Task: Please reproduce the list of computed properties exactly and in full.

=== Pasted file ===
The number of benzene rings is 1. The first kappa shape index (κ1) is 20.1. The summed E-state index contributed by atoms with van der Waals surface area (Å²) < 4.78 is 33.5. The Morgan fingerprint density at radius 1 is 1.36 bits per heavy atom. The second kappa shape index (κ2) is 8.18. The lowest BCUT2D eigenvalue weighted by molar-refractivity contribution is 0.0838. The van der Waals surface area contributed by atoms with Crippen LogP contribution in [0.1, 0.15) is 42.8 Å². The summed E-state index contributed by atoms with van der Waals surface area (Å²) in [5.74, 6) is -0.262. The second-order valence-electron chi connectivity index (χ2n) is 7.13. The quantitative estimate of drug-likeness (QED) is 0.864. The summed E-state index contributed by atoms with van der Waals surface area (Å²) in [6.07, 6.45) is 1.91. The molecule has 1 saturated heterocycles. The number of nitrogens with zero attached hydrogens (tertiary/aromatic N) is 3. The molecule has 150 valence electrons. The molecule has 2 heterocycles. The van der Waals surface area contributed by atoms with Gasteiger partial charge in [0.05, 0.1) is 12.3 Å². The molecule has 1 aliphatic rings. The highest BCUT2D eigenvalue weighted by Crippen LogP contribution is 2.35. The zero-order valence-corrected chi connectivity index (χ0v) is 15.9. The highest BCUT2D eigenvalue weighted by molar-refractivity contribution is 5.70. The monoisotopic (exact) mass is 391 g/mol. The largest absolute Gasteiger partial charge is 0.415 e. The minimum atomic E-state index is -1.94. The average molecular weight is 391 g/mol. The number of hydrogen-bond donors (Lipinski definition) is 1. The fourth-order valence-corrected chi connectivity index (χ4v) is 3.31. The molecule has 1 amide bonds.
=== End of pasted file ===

The number of benzene rings is 1. The first kappa shape index (κ1) is 20.1. The summed E-state index contributed by atoms with van der Waals surface area (Å²) < 4.78 is 33.5. The Morgan fingerprint density at radius 1 is 1.36 bits per heavy atom. The second kappa shape index (κ2) is 8.18. The lowest BCUT2D eigenvalue weighted by molar-refractivity contribution is 0.0838. The van der Waals surface area contributed by atoms with Crippen LogP contribution in [0.1, 0.15) is 42.8 Å². The summed E-state index contributed by atoms with van der Waals surface area (Å²) in [5.74, 6) is -0.262. The second-order valence-electron chi connectivity index (χ2n) is 7.13. The quantitative estimate of drug-likeness (QED) is 0.864. The summed E-state index contributed by atoms with van der Waals surface area (Å²) in [6.07, 6.45) is 1.91. The molecule has 1 saturated heterocycles. The number of nitrogens with zero attached hydrogens (tertiary/aromatic N) is 3. The molecule has 150 valence electrons. The molecule has 2 heterocycles. The van der Waals surface area contributed by atoms with Gasteiger partial charge in [0.05, 0.1) is 12.3 Å². The molecule has 1 aliphatic rings. The highest BCUT2D eigenvalue weighted by Crippen LogP contribution is 2.35. The zero-order valence-corrected chi connectivity index (χ0v) is 15.9. The highest BCUT2D eigenvalue weighted by molar-refractivity contribution is 5.70. The monoisotopic (exact) mass is 391 g/mol. The largest absolute Gasteiger partial charge is 0.415 e. The minimum atomic E-state index is -1.94. The average molecular weight is 391 g/mol. The number of hydrogen-bond donors (Lipinski definition) is 1. The fourth-order valence-corrected chi connectivity index (χ4v) is 3.31. The molecule has 1 amide bonds.